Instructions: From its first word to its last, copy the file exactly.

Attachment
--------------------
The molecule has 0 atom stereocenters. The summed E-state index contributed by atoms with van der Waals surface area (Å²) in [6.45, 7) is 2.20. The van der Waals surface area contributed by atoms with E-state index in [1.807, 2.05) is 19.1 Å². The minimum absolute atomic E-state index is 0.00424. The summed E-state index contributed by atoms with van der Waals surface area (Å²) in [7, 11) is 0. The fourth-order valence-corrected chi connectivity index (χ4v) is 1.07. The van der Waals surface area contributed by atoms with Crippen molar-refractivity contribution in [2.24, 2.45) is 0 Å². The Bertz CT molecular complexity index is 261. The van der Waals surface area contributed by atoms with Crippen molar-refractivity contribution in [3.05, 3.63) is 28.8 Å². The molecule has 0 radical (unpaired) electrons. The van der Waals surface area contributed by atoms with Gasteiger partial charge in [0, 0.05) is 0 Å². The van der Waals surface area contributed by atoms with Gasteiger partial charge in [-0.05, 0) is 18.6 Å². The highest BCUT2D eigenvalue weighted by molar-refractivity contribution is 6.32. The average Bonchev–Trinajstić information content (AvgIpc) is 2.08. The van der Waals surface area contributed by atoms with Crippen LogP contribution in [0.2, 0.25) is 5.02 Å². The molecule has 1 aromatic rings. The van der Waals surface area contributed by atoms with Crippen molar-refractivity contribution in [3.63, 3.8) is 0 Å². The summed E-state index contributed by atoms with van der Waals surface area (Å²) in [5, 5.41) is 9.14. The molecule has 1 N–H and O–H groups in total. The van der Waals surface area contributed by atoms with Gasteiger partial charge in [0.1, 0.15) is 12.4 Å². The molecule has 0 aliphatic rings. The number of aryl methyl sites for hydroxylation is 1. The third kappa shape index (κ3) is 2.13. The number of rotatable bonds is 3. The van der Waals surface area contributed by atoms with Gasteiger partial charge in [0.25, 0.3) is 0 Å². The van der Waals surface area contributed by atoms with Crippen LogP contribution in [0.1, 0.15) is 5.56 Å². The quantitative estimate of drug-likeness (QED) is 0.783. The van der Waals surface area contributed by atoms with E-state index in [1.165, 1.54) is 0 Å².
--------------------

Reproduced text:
The molecule has 0 atom stereocenters. The summed E-state index contributed by atoms with van der Waals surface area (Å²) in [6.45, 7) is 2.20. The van der Waals surface area contributed by atoms with E-state index in [1.807, 2.05) is 19.1 Å². The minimum absolute atomic E-state index is 0.00424. The summed E-state index contributed by atoms with van der Waals surface area (Å²) in [7, 11) is 0. The fourth-order valence-corrected chi connectivity index (χ4v) is 1.07. The van der Waals surface area contributed by atoms with Crippen molar-refractivity contribution in [2.24, 2.45) is 0 Å². The Bertz CT molecular complexity index is 261. The van der Waals surface area contributed by atoms with Crippen molar-refractivity contribution in [3.05, 3.63) is 28.8 Å². The molecule has 0 radical (unpaired) electrons. The van der Waals surface area contributed by atoms with Gasteiger partial charge in [0, 0.05) is 0 Å². The van der Waals surface area contributed by atoms with Gasteiger partial charge in [-0.05, 0) is 18.6 Å². The highest BCUT2D eigenvalue weighted by molar-refractivity contribution is 6.32. The average Bonchev–Trinajstić information content (AvgIpc) is 2.08. The van der Waals surface area contributed by atoms with Crippen LogP contribution in [0.2, 0.25) is 5.02 Å². The molecule has 1 aromatic rings. The van der Waals surface area contributed by atoms with Crippen molar-refractivity contribution in [3.63, 3.8) is 0 Å². The summed E-state index contributed by atoms with van der Waals surface area (Å²) in [5, 5.41) is 9.14. The molecule has 1 N–H and O–H groups in total. The van der Waals surface area contributed by atoms with Gasteiger partial charge in [0.1, 0.15) is 12.4 Å². The molecule has 0 aliphatic rings. The number of aryl methyl sites for hydroxylation is 1. The third kappa shape index (κ3) is 2.13. The number of rotatable bonds is 3. The van der Waals surface area contributed by atoms with Gasteiger partial charge in [0.25, 0.3) is 0 Å². The van der Waals surface area contributed by atoms with Crippen LogP contribution in [0.1, 0.15) is 5.56 Å². The quantitative estimate of drug-likeness (QED) is 0.783. The van der Waals surface area contributed by atoms with E-state index in [1.165, 1.54) is 0 Å².